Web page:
China Responds to Google Sort Of: Firms Must ‘Voluntarily Submit’ to State Censorship

January 14, 2010

(ChattahBox)—The Chinese government responded to Google’s threat to pull out of China with several statements in a state controlled newspaper, which didn’t directly acknowledge Google’s ultimatum, but clearly were written in response to the conflict. The official statement, made clear that Internet companies operating within China must obey the government’s strict censorship laws, or else. Unless Google and China’s censors can reach an accommodation, the search engine giant plans to take the Communist country up on its “or else” stance and cease doing business there.

After discovering a series of cyber attacks waged by Chinese hackers against Google and other U.S. firms, targeting human rights activists, Google announced on Tuesday that it would no longer be providing filtered search engine results in China. And if China could not accommodate Google’s position, the search engine giant was prepared to leave China. Google spoke to a handful of key lawmakers about its decision and spoke to the White House on Wednesday. The White House and Secretary of State Clinton issued statements saying, “We look forward to a response from the Chinese,” indicating the sensitivity of the situation.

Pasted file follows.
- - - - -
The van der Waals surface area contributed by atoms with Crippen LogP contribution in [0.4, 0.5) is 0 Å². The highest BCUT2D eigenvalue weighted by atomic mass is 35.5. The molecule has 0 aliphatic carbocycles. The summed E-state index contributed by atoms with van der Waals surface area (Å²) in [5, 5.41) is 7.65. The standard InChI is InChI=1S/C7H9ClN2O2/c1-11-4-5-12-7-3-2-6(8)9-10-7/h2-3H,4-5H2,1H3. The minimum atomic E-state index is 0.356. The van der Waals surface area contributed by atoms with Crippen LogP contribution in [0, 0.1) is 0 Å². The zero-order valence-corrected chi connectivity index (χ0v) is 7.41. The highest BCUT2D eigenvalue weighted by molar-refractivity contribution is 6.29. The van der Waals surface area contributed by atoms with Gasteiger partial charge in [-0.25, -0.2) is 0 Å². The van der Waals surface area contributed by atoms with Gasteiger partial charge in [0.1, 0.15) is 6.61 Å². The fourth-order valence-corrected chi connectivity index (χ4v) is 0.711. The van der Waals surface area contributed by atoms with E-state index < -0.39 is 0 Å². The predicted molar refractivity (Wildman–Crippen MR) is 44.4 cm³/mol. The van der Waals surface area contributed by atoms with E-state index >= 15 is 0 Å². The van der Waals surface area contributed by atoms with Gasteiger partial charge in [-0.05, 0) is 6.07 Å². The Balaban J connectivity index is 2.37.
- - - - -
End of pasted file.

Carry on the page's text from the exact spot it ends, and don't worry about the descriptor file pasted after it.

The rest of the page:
Well the response, veiled as it is, seems to accept the fact that Google may leave. And Chinese government officials are choosing not to address Google’s threat directly.

Wang Chen, a spokesman for the State Council, said in the People’s Daily: “Internet companies and all sorts of websites must recognize their social responsibilities and further strengthen their internet security. They must voluntarily submit to the supervision and guidance of government departments.”

Wang also said: countries should “take active and effective measures to strengthen management of the Internet and make sure their problems do not affect other countries’ cyber order.” The state spokesman also cast China as a victim of cyber attacks: “China’s Internet is open to the world…. China is a victim of and firmly opposes cyber attacks,” he said.

Foreign Ministry spokesperson Jiang Yu told reporters when questioned about the Google controversy: “China welcomes international Internet companies to conduct business within the country according to law,” she said. “China’s law prohibits cyber crimes including hacker attacks.”

And the China Daily newspaper described Google’s declaration of cyber war as a “strategy to put pressure on the Chinese government.”

See The Times Online for more.


3 Responses to “China Responds to Google Sort Of: Firms Must ‘Voluntarily Submit’ to State Censorship”

  1. Old Man Dotes on January 14th, 2010 2:04 pm

    “They must voluntarily submit to the supervision and guidance of government departments.”

    Make up your mind, Mr. Chen. Either it’s voluntary, OR they *must* submit. The two options are mutually exclusive.

    Of course, the world is quite well aware that the Chinese government is even more power-mad than the US government, and wants to control all aspects of the lives of every human being on the planet, so what you really mean is, “businesses will be controlled by Chinese Communist Party hacks, or they will not be allowed to contribute to the Chinese economy.”

    Isolationism won’t work, but go ahead and try – again.

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